To Cato's daughter, Brutus' Portia. J'll tell thee more of this another time :
Nor is the wide world ignorant of her worth , But fish not, with this melancholy bait,
For the four winds blow in from every coast For this fool's gudgeon, this opinion.
Renowned suitors: and her sunny locks Come, good Lorenzo :-Fare ye well, a while; Hang on ber temples like a golden fleece; 1'll end my exhortation after dinner.
Which makes her seat of Belmont, Colchos' strand, Lor. Well, we will leare you then till dinner. And many Jasons come in quest of her. time :
O my Antonio, had I but the means
I have a mind presages me such thrift,
sea; Gra. Thanks, l'faith; for silence is only com- Nor have I money, nor commodity mendable
To raise a present sum: therefore go forth, In a neat's tongue dried, and a maid not vendible. Try what my credit can in Venice do;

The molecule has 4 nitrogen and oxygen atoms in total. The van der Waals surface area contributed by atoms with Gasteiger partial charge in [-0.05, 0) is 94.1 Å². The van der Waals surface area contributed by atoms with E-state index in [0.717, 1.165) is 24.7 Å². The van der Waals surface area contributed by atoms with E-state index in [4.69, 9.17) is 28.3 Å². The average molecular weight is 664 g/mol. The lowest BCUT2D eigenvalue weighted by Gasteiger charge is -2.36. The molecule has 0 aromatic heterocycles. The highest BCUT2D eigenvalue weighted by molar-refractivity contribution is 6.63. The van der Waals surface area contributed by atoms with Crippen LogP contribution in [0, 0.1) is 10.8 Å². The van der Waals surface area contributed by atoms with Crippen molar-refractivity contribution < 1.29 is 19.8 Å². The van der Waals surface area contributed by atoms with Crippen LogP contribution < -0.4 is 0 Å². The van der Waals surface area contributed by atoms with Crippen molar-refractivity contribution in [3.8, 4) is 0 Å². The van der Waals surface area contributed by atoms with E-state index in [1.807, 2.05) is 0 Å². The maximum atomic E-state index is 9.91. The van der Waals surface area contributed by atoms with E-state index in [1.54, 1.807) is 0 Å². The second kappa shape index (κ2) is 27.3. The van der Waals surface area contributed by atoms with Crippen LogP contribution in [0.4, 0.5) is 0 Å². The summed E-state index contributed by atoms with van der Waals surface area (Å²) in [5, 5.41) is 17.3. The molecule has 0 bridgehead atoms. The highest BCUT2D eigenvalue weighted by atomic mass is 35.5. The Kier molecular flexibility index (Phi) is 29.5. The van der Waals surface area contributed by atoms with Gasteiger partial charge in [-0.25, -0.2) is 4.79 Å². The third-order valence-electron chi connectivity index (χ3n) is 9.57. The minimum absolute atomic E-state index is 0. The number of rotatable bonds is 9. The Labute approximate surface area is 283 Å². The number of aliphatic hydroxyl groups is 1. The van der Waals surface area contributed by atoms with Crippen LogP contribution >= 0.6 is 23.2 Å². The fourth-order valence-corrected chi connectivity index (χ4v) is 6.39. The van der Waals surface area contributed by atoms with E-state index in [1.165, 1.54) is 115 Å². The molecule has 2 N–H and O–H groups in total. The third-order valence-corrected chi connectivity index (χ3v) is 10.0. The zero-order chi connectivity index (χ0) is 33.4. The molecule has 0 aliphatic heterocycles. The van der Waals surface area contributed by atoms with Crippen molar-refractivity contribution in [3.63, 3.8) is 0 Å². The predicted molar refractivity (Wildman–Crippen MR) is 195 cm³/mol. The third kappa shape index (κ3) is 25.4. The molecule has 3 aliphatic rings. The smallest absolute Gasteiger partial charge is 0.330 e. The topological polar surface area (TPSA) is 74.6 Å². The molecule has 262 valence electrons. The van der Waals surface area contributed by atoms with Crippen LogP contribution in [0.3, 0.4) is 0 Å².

[Exeunt GRATIANO and Lorenzo. That sball be rack'd, even to the uttermost, Ant. Is that any thing now?
To furnish thee to Belmont, to fair Portia. Bass. Gratiano speaks an infinite deal of nothing, Go, presently inquire, and so wir I, more than any man in all Venice : His reasons are Where money is; and I no question make, as two grains of wheat bid in two bushels of chaff ; To have it of my trust, or for my sake. [Ereuni. you shall serk all day ere you find them, and, when you have them, they are not worth the search. SCENE 11.-Belmont. A Room in Portia's House. Ant. Well; tell me now, what lady is this same
Enter PORTIA and NERISSA.
Por. By my troth, Nerissa, my little body is a-